It does not appear that any such indictment against Hayes was being tried, but there is no exception or argument in respect of this statement.
 See note 6, post.
 The evidence shows that Binkiewicz undertook to procure Hayes to get the car, but this was excluded against Hayes. There was evidence that Hayes had at an earlier time delivered to Binkiewicz and Bratkon another automobile which was operated without ignition by means of a "clip." There was a directed verdict on the count in the indictment against Hayes for stealing that car.
 The objection of the district attorney to this inquiry was at first sustained, but the judge suggested that the district attorney might withdraw his objection ("He will probably answer no"), and the objection was not pressed.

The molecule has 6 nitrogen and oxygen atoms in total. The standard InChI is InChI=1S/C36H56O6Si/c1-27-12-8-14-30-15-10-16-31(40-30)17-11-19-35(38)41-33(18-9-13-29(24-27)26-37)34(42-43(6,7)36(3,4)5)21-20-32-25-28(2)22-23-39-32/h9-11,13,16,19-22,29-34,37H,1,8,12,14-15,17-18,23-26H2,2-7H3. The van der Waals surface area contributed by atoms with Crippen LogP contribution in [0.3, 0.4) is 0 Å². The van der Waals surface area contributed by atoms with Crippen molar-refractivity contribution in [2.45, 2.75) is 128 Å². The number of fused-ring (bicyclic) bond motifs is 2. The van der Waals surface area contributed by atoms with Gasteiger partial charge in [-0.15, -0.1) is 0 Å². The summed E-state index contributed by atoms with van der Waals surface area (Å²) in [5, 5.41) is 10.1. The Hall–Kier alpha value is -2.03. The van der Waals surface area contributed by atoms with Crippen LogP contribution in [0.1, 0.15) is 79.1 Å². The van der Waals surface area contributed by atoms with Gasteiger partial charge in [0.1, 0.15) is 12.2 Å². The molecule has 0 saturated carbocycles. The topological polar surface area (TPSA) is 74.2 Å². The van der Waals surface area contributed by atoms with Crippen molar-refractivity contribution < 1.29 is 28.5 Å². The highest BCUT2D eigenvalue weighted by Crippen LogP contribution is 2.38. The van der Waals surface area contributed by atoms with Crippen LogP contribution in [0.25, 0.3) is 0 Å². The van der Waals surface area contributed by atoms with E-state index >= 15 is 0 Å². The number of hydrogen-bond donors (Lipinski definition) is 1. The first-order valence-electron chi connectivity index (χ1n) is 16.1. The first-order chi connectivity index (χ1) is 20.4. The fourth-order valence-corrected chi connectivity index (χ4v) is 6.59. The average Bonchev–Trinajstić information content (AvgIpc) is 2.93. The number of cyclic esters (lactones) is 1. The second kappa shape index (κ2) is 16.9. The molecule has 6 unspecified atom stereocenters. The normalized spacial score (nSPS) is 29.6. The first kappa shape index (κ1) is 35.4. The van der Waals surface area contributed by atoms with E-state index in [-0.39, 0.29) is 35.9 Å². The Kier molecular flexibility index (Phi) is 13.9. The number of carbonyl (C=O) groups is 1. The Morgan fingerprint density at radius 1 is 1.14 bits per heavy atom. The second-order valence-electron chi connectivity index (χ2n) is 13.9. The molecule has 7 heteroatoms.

"[I]n response to any question or accusation put by any other person to Hayes ... concerning the Marlborough robbery, did you hear the defendant Hayes deny that he knew anything about it?" "[D]o you wish to state ... that during this two hours and a half ... you at no time heard any question put ... [to] Hayes concerning the ... robbery?" "... [D]id you hear any ... question [to] ... Hayes ... with reference to the larceny of an automobile?" "... whether you heard the defendant mention anything about a lie detector?" "Do you recall any conversation between ... Hayes and Lt. Crowley concerning the search of defendant Hayes's room ... [or concerning] the keys [taken from the defendant]?" "[W]as the defendant questioned ... concerning a conspiracy to steal with the defendants Bratkon, Painten, or Binkiewicz?" "[W]hen did you first hear of the name George E. Hayes?" "Prior to the 7th of May had you heard of the name Hayes in connection with ... the larceny of a motor vehicle from Winchester on or about the 26th of February or ... from Framingham on or about the 30th of January, 1958?" "Prior to the 7th day of May, 1958, had you received any information connecting the name of the defendant Hayes with any conspiracy to commit larceny with either [of the other three]?"